Like a briefer, though similarly eclectic sequel to 2017's ambitious double-album Out of All This Blue, the Waterboys' 13th outing, Where the Action Is, sees Mike Scott continuing his unexpected dalliance with dance and hip-hop-influenced rhythms, while also delivering the more straightforward rock bangers and folk-infused introspections that are his bread and butter. It also maintains the prolific run of material that started with 2015's Modern Blues, marking a surprisingly fertile period which also saw the band's return to the higher reaches of the U.K. album charts. In spite of some of its more contemporary sonic experiments, Where the Action Is has a rich thread of nostalgia running through its veins in the form of various tributes, personal ruminations, and revisitations. With its snappy Lord Buckley samples and chirping organs, the title cut is a boisterous update of Robert Parker's 1966 hit "Let's Go Baby," from which it borrows its tone and name. The equally raucous "London Mick" honors Clash guitarist Mick Jones, while mid-album highlight "Ladbroke Grove Symphony" recounts in loving detail Scott's early days as a young romantic rocker in West London's then-Bohemian center. In another corner of the classic Waterboys spectrum is a pair of tracks rooted in Scott's life-long affection for literature; the springy electro-folk of "Then She Made the Lasses-O" is a modern outgrowth of poet Robert Burns' Green Grow the Rashes-O, while the elegant chamber-folk closer "Piper at the Gates of Dawn" is built around an impassioned reading of a passage from Kenneth Grahame's immortal Wind in the Willows. Even if some of the quirkier dance-addled cuts like the beat poet-rap of "Take Me There I Will Follow," miss their mark somewhat, Scott deserves credit for continuing to add new layers to the Waterboys' ever-growing musical patina, and as goofy as parts of it are, the song's refrain is still pretty catchy. Overall, Where the Action Is is another reliably interesting and well-written addition to the band's latter-day renewal.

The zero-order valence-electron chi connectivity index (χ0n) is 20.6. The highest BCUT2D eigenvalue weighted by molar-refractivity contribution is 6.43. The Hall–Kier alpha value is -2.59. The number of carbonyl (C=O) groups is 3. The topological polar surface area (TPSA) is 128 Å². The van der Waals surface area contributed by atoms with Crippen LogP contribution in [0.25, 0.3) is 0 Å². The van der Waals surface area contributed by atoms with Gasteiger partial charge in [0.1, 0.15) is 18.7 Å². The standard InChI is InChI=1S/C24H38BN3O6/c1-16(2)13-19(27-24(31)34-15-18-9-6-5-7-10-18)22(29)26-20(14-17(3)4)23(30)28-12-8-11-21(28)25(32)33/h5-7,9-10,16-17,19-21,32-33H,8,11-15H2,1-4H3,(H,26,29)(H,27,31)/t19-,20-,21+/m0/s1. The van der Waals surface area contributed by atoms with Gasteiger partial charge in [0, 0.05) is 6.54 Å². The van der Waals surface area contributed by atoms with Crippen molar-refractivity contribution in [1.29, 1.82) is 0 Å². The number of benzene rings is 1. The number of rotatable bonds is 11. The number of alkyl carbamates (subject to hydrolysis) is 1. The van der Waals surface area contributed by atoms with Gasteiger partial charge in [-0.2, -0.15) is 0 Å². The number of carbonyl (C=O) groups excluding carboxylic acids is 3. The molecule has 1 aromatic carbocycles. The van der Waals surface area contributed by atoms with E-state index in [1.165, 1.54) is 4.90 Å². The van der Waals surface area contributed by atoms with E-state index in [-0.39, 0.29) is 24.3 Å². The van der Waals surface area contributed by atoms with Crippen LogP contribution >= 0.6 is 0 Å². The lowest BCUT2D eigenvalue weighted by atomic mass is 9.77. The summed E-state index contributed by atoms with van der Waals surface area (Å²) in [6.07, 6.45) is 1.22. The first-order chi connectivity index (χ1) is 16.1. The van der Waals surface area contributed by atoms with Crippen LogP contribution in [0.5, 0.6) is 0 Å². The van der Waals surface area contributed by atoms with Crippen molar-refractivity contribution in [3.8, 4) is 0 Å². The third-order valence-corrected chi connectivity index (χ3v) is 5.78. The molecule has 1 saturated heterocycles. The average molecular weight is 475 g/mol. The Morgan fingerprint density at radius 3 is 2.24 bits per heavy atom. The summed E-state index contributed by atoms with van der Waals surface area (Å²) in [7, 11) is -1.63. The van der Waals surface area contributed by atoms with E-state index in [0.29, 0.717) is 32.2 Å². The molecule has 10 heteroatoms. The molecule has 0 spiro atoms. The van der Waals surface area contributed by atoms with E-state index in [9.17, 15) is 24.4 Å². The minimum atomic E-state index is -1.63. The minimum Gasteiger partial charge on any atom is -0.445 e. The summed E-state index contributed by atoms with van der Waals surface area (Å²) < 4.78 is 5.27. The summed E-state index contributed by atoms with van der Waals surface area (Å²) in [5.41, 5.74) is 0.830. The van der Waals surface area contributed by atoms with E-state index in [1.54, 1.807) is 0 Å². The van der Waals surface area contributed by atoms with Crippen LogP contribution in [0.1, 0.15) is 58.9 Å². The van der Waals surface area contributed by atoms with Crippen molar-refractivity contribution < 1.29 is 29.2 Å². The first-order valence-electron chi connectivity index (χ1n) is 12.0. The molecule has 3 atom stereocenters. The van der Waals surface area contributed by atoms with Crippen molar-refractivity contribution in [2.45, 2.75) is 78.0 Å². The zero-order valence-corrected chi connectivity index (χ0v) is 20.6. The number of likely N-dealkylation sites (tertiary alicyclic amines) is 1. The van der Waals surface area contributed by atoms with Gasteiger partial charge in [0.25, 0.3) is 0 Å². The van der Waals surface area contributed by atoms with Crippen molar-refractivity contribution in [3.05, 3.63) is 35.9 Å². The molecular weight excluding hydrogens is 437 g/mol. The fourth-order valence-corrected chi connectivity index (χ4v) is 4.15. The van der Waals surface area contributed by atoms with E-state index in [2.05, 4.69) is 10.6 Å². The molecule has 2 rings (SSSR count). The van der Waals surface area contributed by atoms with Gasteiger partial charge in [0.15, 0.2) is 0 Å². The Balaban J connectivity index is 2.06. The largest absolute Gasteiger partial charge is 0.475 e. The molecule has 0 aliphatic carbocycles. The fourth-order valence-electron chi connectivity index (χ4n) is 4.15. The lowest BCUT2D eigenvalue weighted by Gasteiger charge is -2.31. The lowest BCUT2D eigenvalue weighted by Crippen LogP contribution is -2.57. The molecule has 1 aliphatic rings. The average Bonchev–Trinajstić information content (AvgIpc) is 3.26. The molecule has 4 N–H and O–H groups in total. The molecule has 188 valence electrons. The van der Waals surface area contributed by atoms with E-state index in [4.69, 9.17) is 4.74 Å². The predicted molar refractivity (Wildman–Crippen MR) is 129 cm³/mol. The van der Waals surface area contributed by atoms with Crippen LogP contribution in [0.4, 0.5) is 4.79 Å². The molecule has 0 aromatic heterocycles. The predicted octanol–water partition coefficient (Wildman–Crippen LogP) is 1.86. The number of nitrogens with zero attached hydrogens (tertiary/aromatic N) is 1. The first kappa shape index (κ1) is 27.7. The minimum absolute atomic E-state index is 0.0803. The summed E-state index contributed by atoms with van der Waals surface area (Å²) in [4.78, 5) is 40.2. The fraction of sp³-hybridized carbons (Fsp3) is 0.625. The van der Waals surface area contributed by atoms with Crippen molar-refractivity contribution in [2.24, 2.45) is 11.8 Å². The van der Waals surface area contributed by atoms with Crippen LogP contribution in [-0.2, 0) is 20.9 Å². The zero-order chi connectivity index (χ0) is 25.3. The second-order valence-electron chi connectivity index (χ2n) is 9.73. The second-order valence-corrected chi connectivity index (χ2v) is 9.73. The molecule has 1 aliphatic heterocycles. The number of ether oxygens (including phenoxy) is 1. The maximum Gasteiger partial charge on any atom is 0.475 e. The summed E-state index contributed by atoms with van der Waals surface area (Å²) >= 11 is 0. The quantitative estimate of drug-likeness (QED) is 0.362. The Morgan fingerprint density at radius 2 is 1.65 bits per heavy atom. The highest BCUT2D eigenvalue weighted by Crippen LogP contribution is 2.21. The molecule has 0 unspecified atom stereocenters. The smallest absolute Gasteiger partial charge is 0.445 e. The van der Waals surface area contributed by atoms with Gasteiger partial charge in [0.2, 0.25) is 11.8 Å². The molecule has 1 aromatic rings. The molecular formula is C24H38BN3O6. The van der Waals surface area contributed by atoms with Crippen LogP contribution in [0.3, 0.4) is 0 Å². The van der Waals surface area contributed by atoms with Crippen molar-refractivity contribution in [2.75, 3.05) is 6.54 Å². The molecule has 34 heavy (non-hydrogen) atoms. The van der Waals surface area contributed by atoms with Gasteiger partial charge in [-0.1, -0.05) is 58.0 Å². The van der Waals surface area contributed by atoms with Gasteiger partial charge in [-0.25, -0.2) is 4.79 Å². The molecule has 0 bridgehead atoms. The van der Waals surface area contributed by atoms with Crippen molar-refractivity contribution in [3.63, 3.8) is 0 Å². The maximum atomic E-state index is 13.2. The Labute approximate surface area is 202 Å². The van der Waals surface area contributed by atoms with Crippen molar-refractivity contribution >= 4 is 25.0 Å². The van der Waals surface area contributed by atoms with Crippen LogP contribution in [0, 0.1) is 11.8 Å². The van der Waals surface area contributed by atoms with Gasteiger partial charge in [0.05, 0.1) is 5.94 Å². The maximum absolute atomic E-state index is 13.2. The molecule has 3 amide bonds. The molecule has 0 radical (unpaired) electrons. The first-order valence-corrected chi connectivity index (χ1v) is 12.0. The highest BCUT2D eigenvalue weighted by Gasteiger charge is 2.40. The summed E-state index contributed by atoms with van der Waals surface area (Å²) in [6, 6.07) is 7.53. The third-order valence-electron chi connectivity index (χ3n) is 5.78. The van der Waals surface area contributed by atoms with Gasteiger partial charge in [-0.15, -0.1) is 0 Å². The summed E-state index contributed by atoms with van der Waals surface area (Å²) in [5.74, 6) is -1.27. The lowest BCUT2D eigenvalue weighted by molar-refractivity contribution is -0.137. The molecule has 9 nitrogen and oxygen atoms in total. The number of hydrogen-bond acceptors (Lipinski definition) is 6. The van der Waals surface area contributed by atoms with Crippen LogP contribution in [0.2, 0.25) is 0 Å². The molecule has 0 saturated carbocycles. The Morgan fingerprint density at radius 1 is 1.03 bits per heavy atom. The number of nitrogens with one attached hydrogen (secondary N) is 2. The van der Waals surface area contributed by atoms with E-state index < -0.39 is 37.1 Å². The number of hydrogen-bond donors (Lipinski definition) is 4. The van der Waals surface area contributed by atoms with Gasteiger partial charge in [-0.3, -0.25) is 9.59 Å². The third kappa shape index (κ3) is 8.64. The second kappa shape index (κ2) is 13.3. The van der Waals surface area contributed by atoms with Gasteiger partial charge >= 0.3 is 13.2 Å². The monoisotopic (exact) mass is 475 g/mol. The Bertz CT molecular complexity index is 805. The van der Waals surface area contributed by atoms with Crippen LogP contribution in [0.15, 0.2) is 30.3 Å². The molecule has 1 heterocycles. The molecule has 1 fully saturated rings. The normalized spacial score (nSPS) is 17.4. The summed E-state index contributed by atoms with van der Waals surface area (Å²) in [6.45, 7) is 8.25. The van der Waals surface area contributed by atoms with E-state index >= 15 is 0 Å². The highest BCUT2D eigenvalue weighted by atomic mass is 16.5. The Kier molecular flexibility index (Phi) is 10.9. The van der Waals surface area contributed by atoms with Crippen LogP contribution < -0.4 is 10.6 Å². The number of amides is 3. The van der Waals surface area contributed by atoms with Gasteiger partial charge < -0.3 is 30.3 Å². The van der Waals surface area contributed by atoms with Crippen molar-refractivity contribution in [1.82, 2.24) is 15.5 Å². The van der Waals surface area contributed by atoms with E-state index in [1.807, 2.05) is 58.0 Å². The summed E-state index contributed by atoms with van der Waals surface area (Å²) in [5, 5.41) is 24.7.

AllMusic Review by Timothy Monger